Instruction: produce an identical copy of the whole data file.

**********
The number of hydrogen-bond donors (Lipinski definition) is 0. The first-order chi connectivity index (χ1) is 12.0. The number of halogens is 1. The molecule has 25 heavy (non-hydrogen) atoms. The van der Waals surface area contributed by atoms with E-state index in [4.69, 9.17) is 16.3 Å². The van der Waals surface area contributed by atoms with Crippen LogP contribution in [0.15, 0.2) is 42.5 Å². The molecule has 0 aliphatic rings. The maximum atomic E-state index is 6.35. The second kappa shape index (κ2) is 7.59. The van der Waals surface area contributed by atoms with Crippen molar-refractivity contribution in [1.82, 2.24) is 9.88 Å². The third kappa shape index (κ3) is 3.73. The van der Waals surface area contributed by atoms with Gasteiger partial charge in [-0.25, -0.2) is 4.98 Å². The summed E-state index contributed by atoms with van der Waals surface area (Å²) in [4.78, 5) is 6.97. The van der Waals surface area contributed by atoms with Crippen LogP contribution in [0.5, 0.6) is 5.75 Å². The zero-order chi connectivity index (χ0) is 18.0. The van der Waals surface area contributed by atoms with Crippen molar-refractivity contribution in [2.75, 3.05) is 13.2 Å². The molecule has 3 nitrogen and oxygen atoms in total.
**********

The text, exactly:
The number of hydrogen-bond donors (Lipinski definition) is 0. The first-order chi connectivity index (χ1) is 12.0. The number of halogens is 1. The molecule has 25 heavy (non-hydrogen) atoms. The van der Waals surface area contributed by atoms with E-state index in [4.69, 9.17) is 16.3 Å². The van der Waals surface area contributed by atoms with Crippen LogP contribution in [0.15, 0.2) is 42.5 Å². The molecule has 0 aliphatic rings. The maximum atomic E-state index is 6.35. The second kappa shape index (κ2) is 7.59. The van der Waals surface area contributed by atoms with Crippen molar-refractivity contribution in [1.82, 2.24) is 9.88 Å². The third kappa shape index (κ3) is 3.73. The van der Waals surface area contributed by atoms with Gasteiger partial charge in [-0.25, -0.2) is 4.98 Å². The summed E-state index contributed by atoms with van der Waals surface area (Å²) in [4.78, 5) is 6.97. The van der Waals surface area contributed by atoms with Crippen LogP contribution in [0.5, 0.6) is 5.75 Å². The zero-order chi connectivity index (χ0) is 18.0. The van der Waals surface area contributed by atoms with Crippen molar-refractivity contribution in [2.75, 3.05) is 13.2 Å². The molecule has 3 nitrogen and oxygen atoms in total.